It was a special gig and we got to meet a small posse of Brisbane folk all doing great things. Meet another Tim, who works both as a water specialist for Brisbane City Council and as a permaculture consultant for his own business.
We also found Tim through Warm Showers, saw his collective interests on his profile (permaculture et al) and contacted him enthusiastically. We had three lovely days staying with Tim. He took us to the Northey Street City Farm on a day that coincided with the weekly market. Tim gave us a tour of the twenty-year-old site, which included a market garden, private garden plots, a food forest and an example of urban mirco-forestry. Tim showed us Soursop (Annona muricata), which is indigenous to Central America and a relative of the fruits cherimoya and pawpaw.
The market had an excellent range of stores from food to massage to textiles. We bought Woody a pair of soft leather shoes from this happy lady, who makes all her hats and footwear herself, based on traditional designs.
While we were at Tim’s, Artist as Family held a chicken killing workshop for a small group of budding locavores. There are many different ways to kill and dress a chook,
While we were in Brisbane, with the help of the locals, we were able to finish our support video for the activists, local community and Jonathan Moylan, who are all bravely and tirelessly protecting the Leard State Forest from the imperatives of extractors.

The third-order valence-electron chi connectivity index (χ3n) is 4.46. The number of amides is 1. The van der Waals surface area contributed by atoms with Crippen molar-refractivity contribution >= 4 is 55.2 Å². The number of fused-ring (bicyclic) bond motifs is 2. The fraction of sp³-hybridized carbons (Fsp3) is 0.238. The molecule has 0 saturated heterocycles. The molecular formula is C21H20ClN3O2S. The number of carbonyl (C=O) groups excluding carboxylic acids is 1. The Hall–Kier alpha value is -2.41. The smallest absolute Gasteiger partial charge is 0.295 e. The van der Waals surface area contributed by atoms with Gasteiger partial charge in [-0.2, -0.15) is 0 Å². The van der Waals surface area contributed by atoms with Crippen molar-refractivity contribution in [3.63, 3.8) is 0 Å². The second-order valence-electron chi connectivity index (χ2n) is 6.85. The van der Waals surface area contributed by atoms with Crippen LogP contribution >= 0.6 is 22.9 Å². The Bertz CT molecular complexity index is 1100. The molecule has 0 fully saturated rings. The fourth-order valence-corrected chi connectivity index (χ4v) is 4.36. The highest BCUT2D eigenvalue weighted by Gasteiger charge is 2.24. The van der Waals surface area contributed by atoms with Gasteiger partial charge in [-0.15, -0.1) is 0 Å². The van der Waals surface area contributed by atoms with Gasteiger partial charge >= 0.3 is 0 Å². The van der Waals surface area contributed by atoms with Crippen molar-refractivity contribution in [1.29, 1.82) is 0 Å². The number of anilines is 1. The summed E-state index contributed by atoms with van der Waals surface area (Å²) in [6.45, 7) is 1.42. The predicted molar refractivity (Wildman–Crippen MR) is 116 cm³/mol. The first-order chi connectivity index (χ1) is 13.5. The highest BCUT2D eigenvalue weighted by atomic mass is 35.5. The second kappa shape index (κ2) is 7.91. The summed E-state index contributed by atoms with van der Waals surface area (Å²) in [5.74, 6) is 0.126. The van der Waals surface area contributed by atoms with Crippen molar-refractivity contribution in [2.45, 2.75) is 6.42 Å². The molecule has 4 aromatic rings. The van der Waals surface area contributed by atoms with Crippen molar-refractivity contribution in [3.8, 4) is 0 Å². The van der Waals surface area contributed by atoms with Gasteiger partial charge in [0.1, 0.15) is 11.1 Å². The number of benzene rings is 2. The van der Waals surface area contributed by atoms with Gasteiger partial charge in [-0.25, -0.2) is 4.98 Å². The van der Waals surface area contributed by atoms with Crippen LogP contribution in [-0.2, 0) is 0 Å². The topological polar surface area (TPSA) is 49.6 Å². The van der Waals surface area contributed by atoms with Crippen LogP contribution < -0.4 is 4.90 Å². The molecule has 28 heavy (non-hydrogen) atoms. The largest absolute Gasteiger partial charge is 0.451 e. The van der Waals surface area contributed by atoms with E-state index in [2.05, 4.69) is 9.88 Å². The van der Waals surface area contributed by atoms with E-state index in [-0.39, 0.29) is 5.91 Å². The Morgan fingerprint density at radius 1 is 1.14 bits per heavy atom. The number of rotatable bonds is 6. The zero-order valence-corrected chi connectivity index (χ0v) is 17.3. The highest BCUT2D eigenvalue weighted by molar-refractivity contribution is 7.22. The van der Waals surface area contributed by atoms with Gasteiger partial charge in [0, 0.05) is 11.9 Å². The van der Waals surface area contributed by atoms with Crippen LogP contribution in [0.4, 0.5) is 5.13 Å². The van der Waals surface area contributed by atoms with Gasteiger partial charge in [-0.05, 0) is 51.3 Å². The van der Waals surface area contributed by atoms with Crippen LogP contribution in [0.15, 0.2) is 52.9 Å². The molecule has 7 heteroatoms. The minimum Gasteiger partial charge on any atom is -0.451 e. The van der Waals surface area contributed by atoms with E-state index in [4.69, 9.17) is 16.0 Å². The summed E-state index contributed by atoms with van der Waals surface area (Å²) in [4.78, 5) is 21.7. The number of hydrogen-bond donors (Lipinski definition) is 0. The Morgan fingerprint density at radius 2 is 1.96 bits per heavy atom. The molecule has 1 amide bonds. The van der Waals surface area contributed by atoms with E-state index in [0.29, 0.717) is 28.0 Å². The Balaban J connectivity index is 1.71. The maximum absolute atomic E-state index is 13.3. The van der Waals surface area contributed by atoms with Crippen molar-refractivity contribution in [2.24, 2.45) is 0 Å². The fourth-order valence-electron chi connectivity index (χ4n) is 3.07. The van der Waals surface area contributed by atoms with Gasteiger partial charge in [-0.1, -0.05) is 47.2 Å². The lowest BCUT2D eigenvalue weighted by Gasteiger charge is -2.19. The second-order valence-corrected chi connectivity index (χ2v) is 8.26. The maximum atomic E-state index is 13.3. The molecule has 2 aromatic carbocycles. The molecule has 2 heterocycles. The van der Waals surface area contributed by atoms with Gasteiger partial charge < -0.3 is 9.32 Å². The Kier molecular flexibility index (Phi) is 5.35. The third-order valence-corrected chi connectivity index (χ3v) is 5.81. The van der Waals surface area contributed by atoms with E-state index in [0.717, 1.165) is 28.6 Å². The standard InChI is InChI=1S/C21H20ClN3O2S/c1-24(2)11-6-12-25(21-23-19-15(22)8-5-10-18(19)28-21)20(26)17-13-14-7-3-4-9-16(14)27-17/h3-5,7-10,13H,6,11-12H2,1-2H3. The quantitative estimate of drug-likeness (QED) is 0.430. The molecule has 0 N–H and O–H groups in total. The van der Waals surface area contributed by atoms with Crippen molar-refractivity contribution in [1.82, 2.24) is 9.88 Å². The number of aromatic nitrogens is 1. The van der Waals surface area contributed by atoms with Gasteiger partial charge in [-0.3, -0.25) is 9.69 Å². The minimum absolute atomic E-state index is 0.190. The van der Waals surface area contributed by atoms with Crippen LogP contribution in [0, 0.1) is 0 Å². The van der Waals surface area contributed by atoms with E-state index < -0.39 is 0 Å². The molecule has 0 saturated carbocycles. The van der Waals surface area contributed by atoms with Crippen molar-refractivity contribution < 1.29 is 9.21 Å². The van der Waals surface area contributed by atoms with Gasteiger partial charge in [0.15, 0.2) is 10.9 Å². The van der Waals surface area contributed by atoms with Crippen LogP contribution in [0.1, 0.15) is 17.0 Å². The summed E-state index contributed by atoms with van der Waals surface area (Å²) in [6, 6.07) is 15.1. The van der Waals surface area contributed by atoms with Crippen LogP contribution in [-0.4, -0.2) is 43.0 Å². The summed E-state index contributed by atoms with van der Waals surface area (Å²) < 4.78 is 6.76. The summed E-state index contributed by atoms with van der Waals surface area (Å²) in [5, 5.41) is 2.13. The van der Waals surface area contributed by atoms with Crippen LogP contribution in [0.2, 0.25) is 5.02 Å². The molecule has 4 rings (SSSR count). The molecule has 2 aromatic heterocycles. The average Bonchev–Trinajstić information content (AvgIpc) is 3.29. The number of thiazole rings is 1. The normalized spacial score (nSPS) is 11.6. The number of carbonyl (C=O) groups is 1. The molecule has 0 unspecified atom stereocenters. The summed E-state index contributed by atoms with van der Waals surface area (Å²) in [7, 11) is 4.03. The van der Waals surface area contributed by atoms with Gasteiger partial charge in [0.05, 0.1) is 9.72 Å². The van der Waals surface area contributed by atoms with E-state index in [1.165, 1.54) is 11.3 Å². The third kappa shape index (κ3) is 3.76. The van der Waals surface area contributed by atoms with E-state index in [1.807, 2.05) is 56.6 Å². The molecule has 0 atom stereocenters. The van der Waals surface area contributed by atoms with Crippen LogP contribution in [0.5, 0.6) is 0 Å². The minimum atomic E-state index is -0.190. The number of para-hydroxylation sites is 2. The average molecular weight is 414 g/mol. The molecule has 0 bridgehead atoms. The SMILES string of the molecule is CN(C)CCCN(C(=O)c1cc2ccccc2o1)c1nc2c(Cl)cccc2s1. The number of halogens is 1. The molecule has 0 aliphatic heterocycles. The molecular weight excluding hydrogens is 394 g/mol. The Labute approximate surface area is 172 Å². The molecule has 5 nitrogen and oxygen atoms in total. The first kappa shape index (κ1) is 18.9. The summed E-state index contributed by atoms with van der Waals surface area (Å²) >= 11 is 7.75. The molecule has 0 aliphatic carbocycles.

Minjerribah (North Stradbroke Island) was calling us and after farewelling our wondrous new friends in Brisbane we hightailed it to Cleveland to catch a barge across to the island, joined by Ko, another cycling-permie-ecologist working his good intellectual toolkit towards systemic change.
The afternoon got away and by the time we arrived on Minjerribah it was dark. We thought we’d find a park and bunker down for the night, but Ko called a work colleague, Shelley, who with great cheer invited us to stay in her family’s Dunwich home. Shelley, with her daughter Milla, shared a hearty porridge with us and passed on some local knowledges.
Shelley told us that the extractive sand mining industry on the island was being challenged by many in the community who were attempting to transition the local economy to regenerative industries such as Indigenous education programmes for Brisbane school students and ecological tourism on the island.
Minjerribah is the second largest sand island in the world. But we didn’t come to make homage to small-minded men and their moneying ways:
We originally came because of Oodgeroo Noonuccal, the Indigenous poet and activist who was born on the island in 1920, and who became the first Indigenous poet to be published in Australia.
It is her spirit that we have immediately found here on this island, and feasting on midjim berries (Austromyrtus dulcis) has given form to this spirit.